Are You a Good Referee? It's the Key to Great Culture
There is a lot of talk about great culture going on out there. The labor market is tight and employers are doing everything they can to attract talent. But there is one key ingredient that is essential for great culture, and if you have it you will retain your best talent, attract great candidates, and foster the thriving work environments that truly engage employees.
The Key Ingredient
That key ingredient is great refereeing: to have a great culture you need to be a great ref.
Here is what good refereeing looks like:
Someone says something in a meeting that is disrespectful of a colleague. A good referee asks for the group to pause, and says:
“I want to be able to hear your concern so that we can resolve the issues that we face as a team, and when you frame your concerns in a way that belittles your colleague it makes it hard to hear. I’d like you to restate your question in a way that is respectful of your colleague.”
What happens when someone speaks up?
· The group learns to be accountable to one another.
· The person who was disrespected hears that there is a distinction between the tone of how something was raised and the problem or issue that is the pain point at hand.
· The person who spoke disrespectfully discovers a boundary for their behavior. They have to work in the moment to re-frame how they present their concerns, and learn to raise issues respectfully. It should be an expectation that concerns need to be brought forward respectfully in order to be addressed – if respect is missing the disrespect gets addressed instead of the issue that was raised.
Refs Know the Rule Book
To be a great ref, you need to know the Rule Book. To get and preserve a great culture the team needs to decide what behaviors they want and don’t want. Those behaviors need to be named and commonly understood. “Respect” is not a good Rule. It is too vague. Respect means a lot of different things to people. Defining these words with specific behaviors help teams become good referees. When respect is better defined people know what, specifically, to do:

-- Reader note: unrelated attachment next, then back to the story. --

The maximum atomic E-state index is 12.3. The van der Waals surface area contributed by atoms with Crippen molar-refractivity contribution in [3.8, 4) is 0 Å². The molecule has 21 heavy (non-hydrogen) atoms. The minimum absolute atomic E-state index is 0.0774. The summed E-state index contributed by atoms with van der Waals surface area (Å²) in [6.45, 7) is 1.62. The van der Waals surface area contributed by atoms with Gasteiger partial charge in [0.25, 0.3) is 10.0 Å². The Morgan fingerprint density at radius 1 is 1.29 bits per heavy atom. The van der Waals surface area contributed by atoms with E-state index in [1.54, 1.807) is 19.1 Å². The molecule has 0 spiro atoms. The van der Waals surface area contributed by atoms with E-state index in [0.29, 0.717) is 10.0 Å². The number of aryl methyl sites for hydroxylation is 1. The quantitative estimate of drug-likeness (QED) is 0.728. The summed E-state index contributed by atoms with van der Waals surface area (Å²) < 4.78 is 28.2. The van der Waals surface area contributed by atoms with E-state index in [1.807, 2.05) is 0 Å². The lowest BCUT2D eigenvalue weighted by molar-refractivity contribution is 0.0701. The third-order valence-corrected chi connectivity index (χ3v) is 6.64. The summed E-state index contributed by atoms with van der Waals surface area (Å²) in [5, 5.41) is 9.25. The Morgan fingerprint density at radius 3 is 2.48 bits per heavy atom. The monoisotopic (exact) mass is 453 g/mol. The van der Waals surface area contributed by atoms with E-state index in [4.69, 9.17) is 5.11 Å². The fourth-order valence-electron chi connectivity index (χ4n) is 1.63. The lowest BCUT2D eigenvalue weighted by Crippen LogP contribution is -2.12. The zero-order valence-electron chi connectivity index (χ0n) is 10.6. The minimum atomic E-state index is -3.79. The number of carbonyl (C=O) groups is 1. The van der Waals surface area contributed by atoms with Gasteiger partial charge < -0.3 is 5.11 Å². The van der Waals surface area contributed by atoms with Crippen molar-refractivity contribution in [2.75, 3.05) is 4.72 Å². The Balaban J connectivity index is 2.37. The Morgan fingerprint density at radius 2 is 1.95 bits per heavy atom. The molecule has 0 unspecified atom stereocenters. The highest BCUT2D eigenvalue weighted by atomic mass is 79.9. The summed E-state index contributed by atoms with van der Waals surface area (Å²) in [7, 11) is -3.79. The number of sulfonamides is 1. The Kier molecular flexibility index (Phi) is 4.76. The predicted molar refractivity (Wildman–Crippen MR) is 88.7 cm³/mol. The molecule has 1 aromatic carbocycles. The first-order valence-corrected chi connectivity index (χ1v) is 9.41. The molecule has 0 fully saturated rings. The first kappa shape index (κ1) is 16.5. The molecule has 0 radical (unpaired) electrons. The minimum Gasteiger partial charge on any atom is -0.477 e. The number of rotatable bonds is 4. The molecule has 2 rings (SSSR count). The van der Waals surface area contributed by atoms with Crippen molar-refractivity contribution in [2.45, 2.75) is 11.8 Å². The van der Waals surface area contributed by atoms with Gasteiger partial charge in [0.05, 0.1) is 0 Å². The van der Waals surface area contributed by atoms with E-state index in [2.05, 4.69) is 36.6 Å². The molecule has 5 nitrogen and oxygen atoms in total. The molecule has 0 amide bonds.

We demonstrate respect by:
· listening without interrupting
· Speaking directly to someone when we have a conflict or concern to address
· Coming prepared to meetings – having reviewed materials
· Meeting deadlines that were agreed upon
· Communicating regularly with colleagues who need to be informed about changes in our work…
You get the idea. When I sit down with a team to work on Ground Rules we get down to the specifics. What exactly does this look like in real time?
People need to know what success looks like before they can strive to achieve it.
Creating Ground Rules with your team is not complicated. Check my blog on this topic: “Ground Rules Keep Teams Healthy, but What About My Family?”
On the Best Teams, Everyone Referees the Game
A final word about great refereeing: it is a Team Activity. Having a team talk through how they will hold one another accountable for their missteps helps people learn to referee, and sets the expectation that colleagues don’t need to wait for a leader to call the foul. They are empowered to speak up and help referee the game.
There is never one referee on the field in professional sports. When a game is being played it takes a lot of eyes to help ensure the game is played well.
That maxim we learned as kids still applies: When you see something, say something.
Now, let’s Play Ball!